All The Books I Can Read

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Review: Bloodtree River by Sarah Barrie

on April 27, 2018

Bloodtree River
Sarah Barrie
Harlequin AUS
2018, 352p
Copy courtesy of the publisher via NetGalley

Blurb {from the publisher/}:

From the author of the bestselling Hunters Ridge series comes this stand-alone twisty rural suspense, this time set against the dark backdrop of Tasmanian mountains. Indiana O’Meara is no stranger to the forces of evil.

Her own past is full of violence. Now a policewoman, Indy is always fighting to redeem herself and defeat the dark. So when girls begin to go missing at a remote cattle station in Tasmania, she is quick to agree to go undercover to investigate chief suspect, the owner of Calico Mountain Lodge, Logan Atherton, even though last time she went undercover it came to a bloody end. But her early encounter with Logan Atherton reveals a man full of contradictions. His deep empathy for horses and those he cares for is obvious but he is also taciturn to the point of rudeness, and there is a strange atmosphere at the lodge. It doesn’t add up. As Indy begins to dig deeper into the secrets at the Lodge, she finds herself embroiled in a murderous web more complex and terrifying than she could ever have imagined…

I’m a huge fan of Sarah Barrie’s romantic suspense novels. Her Hunter’s Ridge trilogy are probably three of my favourites in the genre. Although readers of that book will pick this one up and find a couple of familiar faces, it’s not strictly necessary to have read those before beginning this. It helps a bit for some basic background and it’s good to see Indy get her story but if you haven’t read any of the others (which I suggest you do!) you won’t be left behind.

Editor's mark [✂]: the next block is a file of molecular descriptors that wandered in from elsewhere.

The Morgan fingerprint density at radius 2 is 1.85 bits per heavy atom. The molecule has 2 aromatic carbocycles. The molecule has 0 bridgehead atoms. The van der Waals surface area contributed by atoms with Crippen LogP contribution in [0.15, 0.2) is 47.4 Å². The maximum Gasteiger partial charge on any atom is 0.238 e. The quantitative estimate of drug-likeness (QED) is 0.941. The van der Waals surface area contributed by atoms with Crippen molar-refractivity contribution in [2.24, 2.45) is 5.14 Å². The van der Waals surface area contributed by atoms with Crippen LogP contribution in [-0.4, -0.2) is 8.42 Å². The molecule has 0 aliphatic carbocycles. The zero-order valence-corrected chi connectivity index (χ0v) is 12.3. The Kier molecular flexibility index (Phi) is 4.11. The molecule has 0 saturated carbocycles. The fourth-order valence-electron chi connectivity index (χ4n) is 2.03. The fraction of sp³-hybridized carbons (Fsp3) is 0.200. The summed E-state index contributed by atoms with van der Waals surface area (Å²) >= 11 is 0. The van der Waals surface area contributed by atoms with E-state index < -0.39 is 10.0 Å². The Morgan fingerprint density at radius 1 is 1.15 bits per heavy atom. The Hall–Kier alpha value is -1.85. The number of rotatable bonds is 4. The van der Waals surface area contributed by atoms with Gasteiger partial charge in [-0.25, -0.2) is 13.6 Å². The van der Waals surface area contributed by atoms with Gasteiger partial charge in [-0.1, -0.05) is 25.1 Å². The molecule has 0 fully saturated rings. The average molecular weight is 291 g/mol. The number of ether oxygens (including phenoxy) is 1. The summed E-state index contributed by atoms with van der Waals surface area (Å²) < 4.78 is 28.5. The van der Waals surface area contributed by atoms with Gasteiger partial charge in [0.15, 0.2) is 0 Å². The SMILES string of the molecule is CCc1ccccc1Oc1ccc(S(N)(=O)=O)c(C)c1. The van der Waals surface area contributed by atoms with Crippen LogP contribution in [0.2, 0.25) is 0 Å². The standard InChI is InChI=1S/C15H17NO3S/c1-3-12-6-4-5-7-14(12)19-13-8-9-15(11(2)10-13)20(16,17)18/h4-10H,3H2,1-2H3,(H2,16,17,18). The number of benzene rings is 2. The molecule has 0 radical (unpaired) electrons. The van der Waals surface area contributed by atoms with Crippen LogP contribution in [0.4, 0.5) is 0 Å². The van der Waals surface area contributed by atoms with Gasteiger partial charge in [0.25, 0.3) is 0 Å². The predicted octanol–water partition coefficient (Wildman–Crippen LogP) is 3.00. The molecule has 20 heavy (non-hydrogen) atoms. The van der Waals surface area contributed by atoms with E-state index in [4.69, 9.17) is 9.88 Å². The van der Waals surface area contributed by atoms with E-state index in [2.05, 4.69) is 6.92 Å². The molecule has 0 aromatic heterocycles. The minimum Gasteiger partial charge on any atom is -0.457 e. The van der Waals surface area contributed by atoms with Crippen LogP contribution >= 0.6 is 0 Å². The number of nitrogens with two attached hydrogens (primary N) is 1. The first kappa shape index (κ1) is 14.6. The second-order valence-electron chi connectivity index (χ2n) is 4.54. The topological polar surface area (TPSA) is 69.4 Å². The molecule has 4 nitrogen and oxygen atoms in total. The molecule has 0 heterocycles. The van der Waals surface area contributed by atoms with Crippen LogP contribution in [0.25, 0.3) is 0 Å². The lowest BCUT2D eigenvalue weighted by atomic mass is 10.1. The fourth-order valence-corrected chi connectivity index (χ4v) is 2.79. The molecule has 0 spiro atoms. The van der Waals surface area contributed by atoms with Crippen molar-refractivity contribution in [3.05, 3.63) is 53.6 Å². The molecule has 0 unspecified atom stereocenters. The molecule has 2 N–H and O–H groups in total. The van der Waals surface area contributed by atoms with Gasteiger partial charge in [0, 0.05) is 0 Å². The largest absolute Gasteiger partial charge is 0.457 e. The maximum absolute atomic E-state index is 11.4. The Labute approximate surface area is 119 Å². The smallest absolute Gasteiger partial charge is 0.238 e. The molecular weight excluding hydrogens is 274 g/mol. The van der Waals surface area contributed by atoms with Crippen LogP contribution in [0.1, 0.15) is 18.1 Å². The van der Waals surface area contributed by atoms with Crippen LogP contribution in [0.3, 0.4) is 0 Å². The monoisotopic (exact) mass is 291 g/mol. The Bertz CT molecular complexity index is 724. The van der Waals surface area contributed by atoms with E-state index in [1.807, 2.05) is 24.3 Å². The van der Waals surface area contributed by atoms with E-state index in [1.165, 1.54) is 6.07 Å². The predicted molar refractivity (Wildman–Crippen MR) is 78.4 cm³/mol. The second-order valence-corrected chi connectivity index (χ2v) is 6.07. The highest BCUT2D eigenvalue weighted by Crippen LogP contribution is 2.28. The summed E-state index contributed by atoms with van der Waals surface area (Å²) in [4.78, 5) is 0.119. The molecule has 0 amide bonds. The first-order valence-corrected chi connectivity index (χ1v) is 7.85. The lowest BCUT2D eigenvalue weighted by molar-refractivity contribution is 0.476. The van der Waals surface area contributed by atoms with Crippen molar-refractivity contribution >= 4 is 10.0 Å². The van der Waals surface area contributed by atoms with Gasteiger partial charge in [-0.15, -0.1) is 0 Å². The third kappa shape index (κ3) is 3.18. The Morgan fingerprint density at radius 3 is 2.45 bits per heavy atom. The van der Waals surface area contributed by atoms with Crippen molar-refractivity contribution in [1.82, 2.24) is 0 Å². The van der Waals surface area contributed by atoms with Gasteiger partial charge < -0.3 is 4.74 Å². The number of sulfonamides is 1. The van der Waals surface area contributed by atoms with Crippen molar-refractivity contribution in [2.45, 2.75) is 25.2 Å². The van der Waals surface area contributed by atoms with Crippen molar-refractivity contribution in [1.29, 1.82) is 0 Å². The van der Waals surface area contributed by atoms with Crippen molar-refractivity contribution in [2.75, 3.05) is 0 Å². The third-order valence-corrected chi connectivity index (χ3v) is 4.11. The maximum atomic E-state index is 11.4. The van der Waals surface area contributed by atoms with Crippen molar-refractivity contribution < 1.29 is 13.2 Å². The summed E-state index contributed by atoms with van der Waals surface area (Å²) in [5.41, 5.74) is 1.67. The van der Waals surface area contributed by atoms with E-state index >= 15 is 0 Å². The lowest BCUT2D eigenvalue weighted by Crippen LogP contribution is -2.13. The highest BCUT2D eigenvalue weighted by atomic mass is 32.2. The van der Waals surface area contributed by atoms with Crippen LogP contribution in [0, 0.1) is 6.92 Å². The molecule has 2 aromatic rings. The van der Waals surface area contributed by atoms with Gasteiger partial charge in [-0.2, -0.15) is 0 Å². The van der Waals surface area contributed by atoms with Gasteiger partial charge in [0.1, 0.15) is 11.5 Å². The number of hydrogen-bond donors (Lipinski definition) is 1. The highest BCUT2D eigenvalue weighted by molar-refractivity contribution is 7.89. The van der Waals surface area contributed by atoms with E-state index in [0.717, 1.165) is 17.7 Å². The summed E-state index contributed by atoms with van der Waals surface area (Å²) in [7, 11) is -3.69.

Detective Indy O’Meara is gathering information to bring down a drug kingpin in Sydney when an undercover opportunity in Tasmania comes her way. Girls keep going missing, all seemingly having worked at the same cattle property although only one body has been found. Grave fears are held for the wellbeing of several others and Indy is to go in looking for a job, hoping to gather information and perhaps even tempt the suspect. Most eyes seem to be on Logan Atherton but despite extensive questioning and searches, nothing concrete has been found.

It’s decided that as a part of Indy’s cover she should appear meek, submissive, give off the impression of being alone. But Indy is anything but meek and submissive and she immediately draws attention to herself the moment she arrives looking for a job. Some of that attention comes from Logan Atherton himself and Indy is immediately conflicted. She definitely needs to be wary of him – in most cases he’s the last person to see these women alive and he’s the chief suspect. But even though he can be decidedly difficult, there’s something about him. He’s hiding things and he can be bluntly rude but she’s not convinced he’s some kind of violent murderer. She knows that she can uncover what is going on but if Indy’s wrong….the price could be her life.